It was while breastfeeding that I began to realise that the world perceives a woman’s body differently from a mother’s body. A mother’s breast changes its identity. It is still beautiful, but in a very different way. It is still celebrated, but there is now a purity attached to it that wasn’t there before. Where it was till recently a sexual object, kept under wraps, a breastfeeding mother can expose herself without shame. Considering the regularity of the feeds, the practical necessity of doing so without caring if the world was watching does immune you after a point. But I still admit that it was a strange feeling to have people walk in and out of the room, or sit around chatting with me as though being half unclothed and having a breast exposed was the most normal thing in our world. This was a shift in attitude I admit I could not adjust to easily.

Where was the privacy I had come to expect? While some people sought permission to be with me while I fed my child, many others did not. I often wondered whether my existence as an individual had faded in comparison to my new role as a mother? Or, was this just an overreaction caused by the rigours of taking care of a new-born child, at a time when my body was still battered and trying to recover from the shock of childbirth?

I soon started falling in love with Noor. Of course, it did take several weeks from her birth to stop referring to her as ‘the baby’, and as I came to recognise and decipher her needs, her wants and her joys from the tiniest sounds and expressions, she became a real ‘person’ to me.

And over the months, when she started becoming more aware of her surroundings and could express herself in many more ways, I was given the privilege of being her most cherished person. If I was around, she wanted me to be part of her every little experience. If she cried, she would rather I hold her in my arms. And it also meant that when I came back home in the evening after an entire day away from her, she needed the comfort of knowing that she had me back. For a child who I hadn’t the strength of heart to wean off till she was a good 18 months old, this meant the familiarity of being at my breast. Whether she was hungry or not, she would fidget and whine till I gave in to her pleas. With this physical connection established, it almost seemed as though she had repossessed me and there was nothing to worry about anymore.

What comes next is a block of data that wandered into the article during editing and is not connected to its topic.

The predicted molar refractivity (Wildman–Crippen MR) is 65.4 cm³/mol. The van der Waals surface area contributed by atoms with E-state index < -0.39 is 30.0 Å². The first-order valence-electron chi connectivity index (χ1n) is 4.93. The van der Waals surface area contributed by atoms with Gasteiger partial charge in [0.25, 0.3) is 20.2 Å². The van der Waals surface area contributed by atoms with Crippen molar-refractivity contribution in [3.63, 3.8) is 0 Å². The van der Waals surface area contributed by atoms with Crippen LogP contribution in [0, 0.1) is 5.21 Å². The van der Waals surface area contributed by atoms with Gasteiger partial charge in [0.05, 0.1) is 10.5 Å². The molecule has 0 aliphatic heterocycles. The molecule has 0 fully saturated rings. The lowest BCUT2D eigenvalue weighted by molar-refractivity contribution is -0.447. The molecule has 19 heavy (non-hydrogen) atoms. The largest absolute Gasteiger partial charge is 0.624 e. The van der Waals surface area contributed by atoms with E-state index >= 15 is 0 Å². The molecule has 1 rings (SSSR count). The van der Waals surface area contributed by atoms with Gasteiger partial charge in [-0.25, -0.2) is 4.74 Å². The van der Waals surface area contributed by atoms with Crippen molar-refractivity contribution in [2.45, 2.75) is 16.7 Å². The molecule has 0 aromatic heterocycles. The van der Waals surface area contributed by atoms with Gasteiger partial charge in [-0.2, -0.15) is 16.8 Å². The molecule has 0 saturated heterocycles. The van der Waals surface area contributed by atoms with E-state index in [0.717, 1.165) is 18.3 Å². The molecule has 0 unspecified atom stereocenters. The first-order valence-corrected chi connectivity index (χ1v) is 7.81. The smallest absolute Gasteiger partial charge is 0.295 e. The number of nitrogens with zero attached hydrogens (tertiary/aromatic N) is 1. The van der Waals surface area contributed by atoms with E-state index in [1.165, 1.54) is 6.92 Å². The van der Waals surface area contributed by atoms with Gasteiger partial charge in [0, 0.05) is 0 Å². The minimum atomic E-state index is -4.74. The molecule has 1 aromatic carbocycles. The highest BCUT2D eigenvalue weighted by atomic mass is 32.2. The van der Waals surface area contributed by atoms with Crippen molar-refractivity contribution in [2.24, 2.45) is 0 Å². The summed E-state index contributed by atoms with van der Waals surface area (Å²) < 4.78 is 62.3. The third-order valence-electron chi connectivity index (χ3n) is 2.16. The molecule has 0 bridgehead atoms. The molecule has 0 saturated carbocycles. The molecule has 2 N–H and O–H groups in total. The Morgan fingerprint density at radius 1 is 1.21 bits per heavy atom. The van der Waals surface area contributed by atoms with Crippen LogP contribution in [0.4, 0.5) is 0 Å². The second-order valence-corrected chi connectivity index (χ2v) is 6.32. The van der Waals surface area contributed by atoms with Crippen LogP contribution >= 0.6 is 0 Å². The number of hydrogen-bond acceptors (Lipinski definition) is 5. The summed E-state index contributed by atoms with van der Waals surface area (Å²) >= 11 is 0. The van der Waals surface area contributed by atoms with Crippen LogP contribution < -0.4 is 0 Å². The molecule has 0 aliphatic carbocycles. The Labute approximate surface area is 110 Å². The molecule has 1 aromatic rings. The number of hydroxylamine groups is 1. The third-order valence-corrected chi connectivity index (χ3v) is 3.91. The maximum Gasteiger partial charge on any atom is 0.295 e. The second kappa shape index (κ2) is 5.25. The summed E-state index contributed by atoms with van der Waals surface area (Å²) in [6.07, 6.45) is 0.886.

I clearly remember when as a child myself, I couldn’t sleep till I held on to my mother’s arm. I can still remember how soft and cool the touch of her skin always felt. My daughter is not breastfeeding anymore, and every day, she’s becoming more and more of an independent person. Every so often, with a brush of her hand, she resists our valiant attempts to feed her, or to bathe her, and with intense pride and an enthusiasm that is catching, shows off all that she has learned to do on her own. But it’s when she wants to sleep, when she knows she will shut her eyes to the world for a few hours, that her need to feel secure is the most intense. Lying next to me, a thumb in her mouth and her other hand gently placed against my skin gives her that sense of comfort.

It will take a long time—maybe never—before I can claim my own independence. But even so, as Noor’s memories of breastfeeding fade, I now know that it’s me—and not just my physical self—that is so very important to her.